It’s fundamentally excellent, the backlog is huge, their industry is an oligopoly, and it provides a necessary suite of products and services to very willing buyers with near-unlimited purchasing power.
And the company benefits from durable competitive advantages that include global scale, material barriers to entry, long-term contracts, unique government relationships, and technological know-how.
Of course, there are risks to consider.
Regulation, litigation, and competition are omnipresent risks in every industry.
A global oligopoly limits competition. On the other hand, direct government relationships can lead to more regulatory risk.
The very business model presents geopolitical risks.
Production execution has been a recent risk. For instance, they’ve had cost overruns with the F-35 program.
Any pressure on government spending, which would put pressure DoD spending, could reduce revenue and profits.
I view these risks as tolerable.
And with the stock 22% off of its 52-week high, I think the valuation is very appealing right now…
Stock Price Valuation
Shares are trading hands for a P/E ratio of 15.1.
That’s below the broader market by a good margin.
It’s also substantially lower than its own five-year average of 22.4.
There’s also the matter of the P/CF ratio of 13.5 being well off of its own five-year average of 17.3.
And the yield, as noted earlier, is significantly higher than its own recent historical average.
So the stock looks cheap when looking at basic valuation metrics. But how cheap might it be? What would a rational estimate of intrinsic value look like?
I valued shares using a dividend discount model analysis.
I factored in a 10% discount rate and a long-term dividend growth rate of 7.5%.
This DGR is on the higher end of what I typically allow for.
If there’s a business that deserves it, it’s this one.
Keep in mind, the DGR I’m accounting for is well below the company’s long-term proven growth across both EPS and the dividend.
It’s also lower than where their most recent dividend increase, announced only months ago, came in at.
With the payout ratio being moderate and CFRA expecting high-single-digit EPS growth for the next few years, I see this as a very achievable number for Lockheed Martin.
The DDM analysis gives me a fair value of $481.60.
The reason I use a dividend discount model analysis is because a business is ultimately equal to the sum of all the future cash flow it can provide.
The DDM analysis is a tailored version of the discounted cash flow model analysis, as it simply substitutes dividends and dividend growth for cash flow and growth.
It then discounts those future dividends back to the present day, to account for the time value of money since a dollar tomorrow is not worth the same amount as a dollar today.
I find it to be a fairly accurate way to value dividend growth stocks.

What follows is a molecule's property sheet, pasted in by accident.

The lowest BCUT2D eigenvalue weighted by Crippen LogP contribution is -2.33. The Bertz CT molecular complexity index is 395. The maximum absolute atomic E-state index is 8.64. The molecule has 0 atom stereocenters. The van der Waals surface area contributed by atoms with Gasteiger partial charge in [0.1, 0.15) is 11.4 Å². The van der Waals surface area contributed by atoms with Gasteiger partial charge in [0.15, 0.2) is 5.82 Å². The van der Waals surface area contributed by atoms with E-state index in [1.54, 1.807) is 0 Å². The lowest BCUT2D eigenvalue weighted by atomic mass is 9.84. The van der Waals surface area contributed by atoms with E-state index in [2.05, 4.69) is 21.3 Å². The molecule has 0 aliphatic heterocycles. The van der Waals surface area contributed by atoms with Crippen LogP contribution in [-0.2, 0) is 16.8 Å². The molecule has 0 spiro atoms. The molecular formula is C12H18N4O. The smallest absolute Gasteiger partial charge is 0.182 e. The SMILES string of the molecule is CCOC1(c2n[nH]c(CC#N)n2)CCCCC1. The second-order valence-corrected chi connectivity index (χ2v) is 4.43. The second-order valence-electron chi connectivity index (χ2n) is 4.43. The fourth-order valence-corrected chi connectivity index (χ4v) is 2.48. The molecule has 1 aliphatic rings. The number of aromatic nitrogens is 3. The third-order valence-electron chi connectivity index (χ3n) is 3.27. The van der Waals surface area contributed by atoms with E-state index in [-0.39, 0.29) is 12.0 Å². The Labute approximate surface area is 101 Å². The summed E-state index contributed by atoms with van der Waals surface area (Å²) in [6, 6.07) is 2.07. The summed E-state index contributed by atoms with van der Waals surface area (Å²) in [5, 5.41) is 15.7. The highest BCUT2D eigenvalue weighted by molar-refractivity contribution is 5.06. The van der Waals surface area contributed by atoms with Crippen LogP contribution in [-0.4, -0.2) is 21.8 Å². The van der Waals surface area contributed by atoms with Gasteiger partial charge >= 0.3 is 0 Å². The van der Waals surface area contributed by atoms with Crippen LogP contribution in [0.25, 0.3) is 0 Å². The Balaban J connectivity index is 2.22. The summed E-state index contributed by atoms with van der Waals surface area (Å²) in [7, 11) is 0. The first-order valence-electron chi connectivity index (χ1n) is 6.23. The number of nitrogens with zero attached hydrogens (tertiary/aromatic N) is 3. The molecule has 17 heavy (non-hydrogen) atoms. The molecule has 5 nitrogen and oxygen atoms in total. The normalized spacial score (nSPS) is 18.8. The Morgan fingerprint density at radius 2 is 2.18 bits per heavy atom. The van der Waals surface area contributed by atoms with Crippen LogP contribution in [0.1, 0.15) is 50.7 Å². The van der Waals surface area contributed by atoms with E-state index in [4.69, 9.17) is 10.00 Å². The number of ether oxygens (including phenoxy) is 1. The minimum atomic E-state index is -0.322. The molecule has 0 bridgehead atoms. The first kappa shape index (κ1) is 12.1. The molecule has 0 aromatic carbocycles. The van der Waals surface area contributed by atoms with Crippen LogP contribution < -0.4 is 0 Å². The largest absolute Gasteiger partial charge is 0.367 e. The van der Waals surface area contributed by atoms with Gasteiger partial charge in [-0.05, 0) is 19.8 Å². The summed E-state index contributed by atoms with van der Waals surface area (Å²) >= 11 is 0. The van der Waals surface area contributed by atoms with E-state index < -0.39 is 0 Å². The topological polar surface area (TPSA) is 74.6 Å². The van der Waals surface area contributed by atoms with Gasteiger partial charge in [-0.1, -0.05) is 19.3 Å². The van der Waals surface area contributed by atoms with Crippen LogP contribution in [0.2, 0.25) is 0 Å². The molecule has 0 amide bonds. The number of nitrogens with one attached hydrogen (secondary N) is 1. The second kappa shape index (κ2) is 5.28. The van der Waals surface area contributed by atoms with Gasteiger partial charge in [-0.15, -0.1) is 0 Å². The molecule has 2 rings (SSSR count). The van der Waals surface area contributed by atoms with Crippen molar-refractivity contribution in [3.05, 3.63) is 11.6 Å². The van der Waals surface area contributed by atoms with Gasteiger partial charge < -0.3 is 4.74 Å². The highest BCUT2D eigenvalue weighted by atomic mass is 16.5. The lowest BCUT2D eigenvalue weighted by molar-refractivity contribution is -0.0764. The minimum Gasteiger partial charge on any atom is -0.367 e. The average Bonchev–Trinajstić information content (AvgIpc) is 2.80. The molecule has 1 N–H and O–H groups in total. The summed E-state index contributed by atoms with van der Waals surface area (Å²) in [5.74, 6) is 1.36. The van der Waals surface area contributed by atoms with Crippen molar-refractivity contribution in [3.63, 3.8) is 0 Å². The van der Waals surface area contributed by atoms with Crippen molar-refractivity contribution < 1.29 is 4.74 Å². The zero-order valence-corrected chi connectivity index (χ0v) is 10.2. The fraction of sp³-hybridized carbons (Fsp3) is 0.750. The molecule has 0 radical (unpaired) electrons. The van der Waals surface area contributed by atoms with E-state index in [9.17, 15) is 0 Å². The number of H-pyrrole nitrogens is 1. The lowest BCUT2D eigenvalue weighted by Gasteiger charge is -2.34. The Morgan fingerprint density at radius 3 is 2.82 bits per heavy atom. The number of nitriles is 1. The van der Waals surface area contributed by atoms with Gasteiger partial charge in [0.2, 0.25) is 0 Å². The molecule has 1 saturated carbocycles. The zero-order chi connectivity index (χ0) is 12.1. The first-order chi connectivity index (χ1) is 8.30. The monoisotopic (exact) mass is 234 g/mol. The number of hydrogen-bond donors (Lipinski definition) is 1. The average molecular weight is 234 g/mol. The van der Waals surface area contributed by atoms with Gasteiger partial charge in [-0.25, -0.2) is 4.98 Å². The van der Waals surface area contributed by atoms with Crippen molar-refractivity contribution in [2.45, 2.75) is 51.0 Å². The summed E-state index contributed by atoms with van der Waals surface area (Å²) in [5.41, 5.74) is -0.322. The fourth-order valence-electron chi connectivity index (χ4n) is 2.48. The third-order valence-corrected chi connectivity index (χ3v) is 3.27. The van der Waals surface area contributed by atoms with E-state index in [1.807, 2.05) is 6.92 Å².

I don’t see my valuation as aggressive at all, yet the stock still looks cheap.
But we’ll now compare that valuation with where two professional stock analysis firms have come out at.
This adds balance, depth, and perspective to our conclusion.
Morningstar, a leading and well-respected stock analysis firm, rates stocks on a 5-star system.
1 star would mean a stock is substantially overvalued; 5 stars would mean a stock is substantially undervalued. 3 stars would indicate roughly fair value.
Morningstar rates LMT as a 4-star stock, with a fair value estimate of $402.00.
CFRA is another professional analysis firm, and I like to compare my valuation opinion to theirs to see if I’m out of line.
They similarly rate stocks on a 1-5 star scale, with 1 star meaning a stock is a strong sell and 5 stars meaning a stock is a strong buy. 3 stars is a hold.
CFRA rates LMT as a 5-star “STRONG BUY”, with a 12-month target price of $463.00.
I came out slightly high. Averaging the three numbers out gives us a final valuation of $448.87, which would indicate the stock is possibly 38% undervalued.
Bottom line: Lockheed Martin Corporation (LMT) is a high-quality business across the board. They provide necessary products and services within the framework of a global oligopoly, all but guaranteeing plenty of future growth. With a 3%+ yield, high-single-digit dividend growth, nearly 20 consecutive years of dividend increases, a moderate payout ratio, and the potential that shares are 38% undervalued, this is one of my best long-term ideas for dividend growth investors.
P.S. If you’d like access to my entire six-figure dividend growth stock portfolio, as well as stock trades I make with my own money, I’ve made all of that available exclusively through Patreon.
Note from DTA: How safe is LMT’s dividend? We ran the stock through Simply Safe Dividends, and as we go to press, its Dividend Safety Score is 84. Dividend Safety Scores range from 0 to 100. A score of 50 is average, 75 or higher is excellent, and 25 or lower is weak. With this in mind, LMT’s dividend appears Very Safe with a very unlikely risk of being cut. Learn more about Dividend Safety Scores here.